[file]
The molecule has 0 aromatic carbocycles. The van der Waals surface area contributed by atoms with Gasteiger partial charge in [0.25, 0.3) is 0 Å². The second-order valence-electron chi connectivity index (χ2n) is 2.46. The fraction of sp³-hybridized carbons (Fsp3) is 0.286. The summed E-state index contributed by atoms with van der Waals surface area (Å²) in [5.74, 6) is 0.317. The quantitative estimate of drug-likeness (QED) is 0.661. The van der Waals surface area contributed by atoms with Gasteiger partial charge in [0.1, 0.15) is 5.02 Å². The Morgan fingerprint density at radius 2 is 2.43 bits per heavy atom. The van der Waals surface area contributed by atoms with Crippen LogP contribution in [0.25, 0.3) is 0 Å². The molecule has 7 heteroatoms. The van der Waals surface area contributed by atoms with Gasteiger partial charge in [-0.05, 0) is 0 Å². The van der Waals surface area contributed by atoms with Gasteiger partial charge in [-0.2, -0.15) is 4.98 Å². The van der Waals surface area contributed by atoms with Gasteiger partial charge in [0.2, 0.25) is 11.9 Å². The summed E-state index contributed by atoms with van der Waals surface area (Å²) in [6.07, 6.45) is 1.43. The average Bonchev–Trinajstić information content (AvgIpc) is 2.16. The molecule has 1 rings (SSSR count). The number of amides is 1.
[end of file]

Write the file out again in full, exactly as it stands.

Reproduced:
The molecule has 0 aromatic carbocycles. The van der Waals surface area contributed by atoms with Gasteiger partial charge in [0.25, 0.3) is 0 Å². The second-order valence-electron chi connectivity index (χ2n) is 2.46. The fraction of sp³-hybridized carbons (Fsp3) is 0.286. The summed E-state index contributed by atoms with van der Waals surface area (Å²) in [5.74, 6) is 0.317. The quantitative estimate of drug-likeness (QED) is 0.661. The van der Waals surface area contributed by atoms with Gasteiger partial charge in [0.1, 0.15) is 5.02 Å². The Morgan fingerprint density at radius 2 is 2.43 bits per heavy atom. The van der Waals surface area contributed by atoms with Crippen LogP contribution in [0.25, 0.3) is 0 Å². The molecule has 7 heteroatoms. The van der Waals surface area contributed by atoms with Gasteiger partial charge in [-0.05, 0) is 0 Å². The van der Waals surface area contributed by atoms with Gasteiger partial charge in [-0.2, -0.15) is 4.98 Å². The van der Waals surface area contributed by atoms with Gasteiger partial charge in [0.2, 0.25) is 11.9 Å². The summed E-state index contributed by atoms with van der Waals surface area (Å²) in [6.07, 6.45) is 1.43. The average Bonchev–Trinajstić information content (AvgIpc) is 2.16. The molecule has 1 rings (SSSR count). The number of amides is 1.